Term: Spring 2021 - Full Term (02/01/2021 - 05/11/2021)
Grade Mode: Letter Grading
|Start Date||End Date||Days||Time||Location|
|2/1/2021||5/11/2021||W||9:10am - 12:00pm||ONLINE|
Seminar. Studies in Nineteenth-Century American Literature: National Space in Early Republican and Antebellum Writings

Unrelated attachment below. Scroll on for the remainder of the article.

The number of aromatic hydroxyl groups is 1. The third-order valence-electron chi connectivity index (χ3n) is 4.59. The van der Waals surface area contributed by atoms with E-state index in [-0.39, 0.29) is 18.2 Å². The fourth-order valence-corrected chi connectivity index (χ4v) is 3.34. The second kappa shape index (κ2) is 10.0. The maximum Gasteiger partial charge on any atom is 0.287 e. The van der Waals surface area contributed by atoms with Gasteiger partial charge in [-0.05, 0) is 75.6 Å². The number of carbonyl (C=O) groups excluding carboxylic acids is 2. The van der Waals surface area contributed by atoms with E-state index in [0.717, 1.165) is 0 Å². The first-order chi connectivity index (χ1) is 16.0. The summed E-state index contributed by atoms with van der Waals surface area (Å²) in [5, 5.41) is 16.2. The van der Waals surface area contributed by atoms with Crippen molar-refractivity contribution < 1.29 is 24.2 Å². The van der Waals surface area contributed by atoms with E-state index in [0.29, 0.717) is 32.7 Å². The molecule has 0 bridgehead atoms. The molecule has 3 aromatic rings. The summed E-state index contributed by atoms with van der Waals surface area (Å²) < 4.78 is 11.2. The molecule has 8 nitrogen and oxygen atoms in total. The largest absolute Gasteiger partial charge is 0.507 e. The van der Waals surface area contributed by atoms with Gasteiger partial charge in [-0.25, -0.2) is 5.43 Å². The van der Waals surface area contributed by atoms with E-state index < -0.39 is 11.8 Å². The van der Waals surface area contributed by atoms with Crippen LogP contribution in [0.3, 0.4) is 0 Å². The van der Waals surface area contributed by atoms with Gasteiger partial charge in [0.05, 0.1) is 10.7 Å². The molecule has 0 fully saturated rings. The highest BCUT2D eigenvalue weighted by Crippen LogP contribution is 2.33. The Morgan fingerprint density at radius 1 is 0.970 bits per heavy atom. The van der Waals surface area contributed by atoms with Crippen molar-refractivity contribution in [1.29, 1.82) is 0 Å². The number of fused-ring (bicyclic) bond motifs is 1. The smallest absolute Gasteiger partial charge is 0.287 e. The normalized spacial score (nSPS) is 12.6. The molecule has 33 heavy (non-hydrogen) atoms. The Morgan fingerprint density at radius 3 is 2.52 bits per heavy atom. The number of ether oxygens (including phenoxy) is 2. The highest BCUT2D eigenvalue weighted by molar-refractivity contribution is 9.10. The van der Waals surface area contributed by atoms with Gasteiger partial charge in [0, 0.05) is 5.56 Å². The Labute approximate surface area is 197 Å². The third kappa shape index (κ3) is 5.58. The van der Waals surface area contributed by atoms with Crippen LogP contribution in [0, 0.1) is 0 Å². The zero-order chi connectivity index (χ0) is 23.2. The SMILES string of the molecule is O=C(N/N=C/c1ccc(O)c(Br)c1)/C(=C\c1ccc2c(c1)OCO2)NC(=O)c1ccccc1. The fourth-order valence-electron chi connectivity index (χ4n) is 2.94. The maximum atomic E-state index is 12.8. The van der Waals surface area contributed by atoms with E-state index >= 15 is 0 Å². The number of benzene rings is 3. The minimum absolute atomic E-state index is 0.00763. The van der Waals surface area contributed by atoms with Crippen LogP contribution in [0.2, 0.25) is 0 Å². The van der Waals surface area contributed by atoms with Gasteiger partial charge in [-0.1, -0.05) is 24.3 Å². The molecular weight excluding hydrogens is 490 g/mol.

This seminar will consider texts in the period, 1790-1865, as expressions integrally involved in the cultural work of nation-building and in the project of imagining nationally significant spaces. In this era of self-conscious effort to create a “national” literature, writers negotiate an imperative to situate—to locate—the abstractly conceived and non-geographically defined republic. We will examine representations of domestic, pastoral, urban, and “wilderness” spaces in characteristic genres of the time: predominantly fiction, but also lyric poetry, architecture and domestic manuals, a slave narrative, urban journalism, and an “excursion” into nature. And we’ll consider the figures—citizens and non-citizens—positioned in and by these spaces. The course will engage critical readings from the fields of cultural geography, gender and race studies, ecocriticism, history, architectural and visual studies, as well as literary criticism. Texts may include: Charles Brockden Brown’s Arthur Mervyn, Catharine Sedgwick’s Hope Leslie; Or, Early Times in the Massachusetts, Andrew Jackson Downing’s The Architecture of Country Houses, Nathaniel Hawthorne’s The Blithedale Romance, Harriet Beecher Stowe’s Uncle Tom’s Cabin, Henry David Thoreau’s Walden and Civil Disobedience, Henry Bibb’s The Life and Adventures of Henry Bibb: An American Slave, and Fanny Fern’s Ruth Hall. Oral reports, a short mid-semester paper, and a 20-page seminar paper.